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Eugene Salomon p3

Taxi driver and photographer Eugene Salomon talks about his daily routine and his working methods when taking photos of life on the streets of New York...

READERSVOICE.COM: What are some of the bad things you’ve seen happening as you’ve driven around?
GENE SALOMON: I once saw a man who failed to clean up after his dog, an atrocity that left an indelible imprint upon my psyche.  I’ve also eyewitnessed four incidents of a person being struck by a vehicle, a sickening sight that is sure to make you a better pedestrian, and I’ve been an earwitness to a murder (gunshots).

RV: Where do you live and what’s your daily routine? How do you get to work and where are the cabs kept?
GS: I live outside of Manhattan.  I take a commuter train into the city and walk about half a mile to my taxi garage on the West Side of Manhattan, where the cabs are kept.  I work the night shift, from 5 pm to 5 am, three nights per week.  While driving a twelve hour shift, the only break I take is for a cup of coffee at around 9 pm.  I carry my food and my camera with me in a backpack.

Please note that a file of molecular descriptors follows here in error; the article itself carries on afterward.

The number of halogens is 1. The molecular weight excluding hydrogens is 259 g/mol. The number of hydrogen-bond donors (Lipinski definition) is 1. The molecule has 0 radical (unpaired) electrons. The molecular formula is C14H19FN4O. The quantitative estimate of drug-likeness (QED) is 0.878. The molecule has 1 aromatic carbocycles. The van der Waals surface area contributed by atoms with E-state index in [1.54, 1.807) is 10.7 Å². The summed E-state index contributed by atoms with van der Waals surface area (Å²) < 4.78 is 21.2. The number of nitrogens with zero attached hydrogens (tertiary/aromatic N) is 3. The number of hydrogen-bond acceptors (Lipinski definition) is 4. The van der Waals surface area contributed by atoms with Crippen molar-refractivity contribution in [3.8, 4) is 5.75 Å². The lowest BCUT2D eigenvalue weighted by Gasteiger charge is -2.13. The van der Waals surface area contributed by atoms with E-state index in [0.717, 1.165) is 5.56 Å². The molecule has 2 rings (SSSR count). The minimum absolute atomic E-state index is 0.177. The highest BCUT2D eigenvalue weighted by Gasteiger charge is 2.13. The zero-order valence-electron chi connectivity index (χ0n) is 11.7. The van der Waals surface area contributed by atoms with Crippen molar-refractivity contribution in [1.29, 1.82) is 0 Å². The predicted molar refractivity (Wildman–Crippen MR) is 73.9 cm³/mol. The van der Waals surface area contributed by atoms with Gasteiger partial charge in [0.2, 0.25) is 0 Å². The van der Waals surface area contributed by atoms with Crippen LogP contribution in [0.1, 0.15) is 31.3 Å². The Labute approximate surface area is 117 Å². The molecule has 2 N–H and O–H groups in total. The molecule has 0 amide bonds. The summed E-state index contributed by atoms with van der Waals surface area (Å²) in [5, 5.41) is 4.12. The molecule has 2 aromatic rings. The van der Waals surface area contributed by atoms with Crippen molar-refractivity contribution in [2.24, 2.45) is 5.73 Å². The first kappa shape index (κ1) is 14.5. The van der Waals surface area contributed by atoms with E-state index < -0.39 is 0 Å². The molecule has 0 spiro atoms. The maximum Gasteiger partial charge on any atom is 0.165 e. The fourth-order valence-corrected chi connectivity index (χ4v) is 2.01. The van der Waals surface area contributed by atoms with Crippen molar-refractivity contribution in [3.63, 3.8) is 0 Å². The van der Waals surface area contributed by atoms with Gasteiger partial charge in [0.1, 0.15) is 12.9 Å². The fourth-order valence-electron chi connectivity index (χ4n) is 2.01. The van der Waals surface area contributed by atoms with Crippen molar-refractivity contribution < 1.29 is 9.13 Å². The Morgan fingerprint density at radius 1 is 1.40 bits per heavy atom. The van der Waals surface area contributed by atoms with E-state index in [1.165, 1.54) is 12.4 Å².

RV: I especially like the photos of people on your blog, including the pictures of people in windows or silhouetted in doorways, or on cell phones. Do you stop your cab, or chase people, or have to turn around and go back to get them? 
GS: Thank you.  I have done all these things.  If I “chase” someone it would be unknown to that person, of course (hopefully – I wouldn’t want to intimidate anyone).  Most of my shots are taken while waiting at red lights or sitting in front of a location while waiting for a fare to arrive.  Late at night I may step out the cab to take some shots of something I find of interest.  Candid pictures of people who are not posing are my favorite kind of shot.

RV: The photos of homeless people you photographed were very good, like on January 6, 2012. I was just wondering which locations they can go to for aid, like from soup kitchens or charities.
GS: There are numerous city run shelters and privately run shelters in the city.  There is a church-run soup kitchen four blocks from where the shot on Jan. 6th was taken.
RV: Do accidents happen a lot with taxis, or other vehicles, like the crash you photographed on August 19, 2009, on 53rd St and 6th Avenue, or are they unusual?
GS: I understand that statistically speaking there are fewer accidents involving taxis than there are with regular cars.  However, with over 13,000 taxis on the streets 24/7, all in competition with each other, there are certainly accidents.  Most are relatively minor fender benders.  Accidents as serious as the one on Aug. 19th are quite infrequent.

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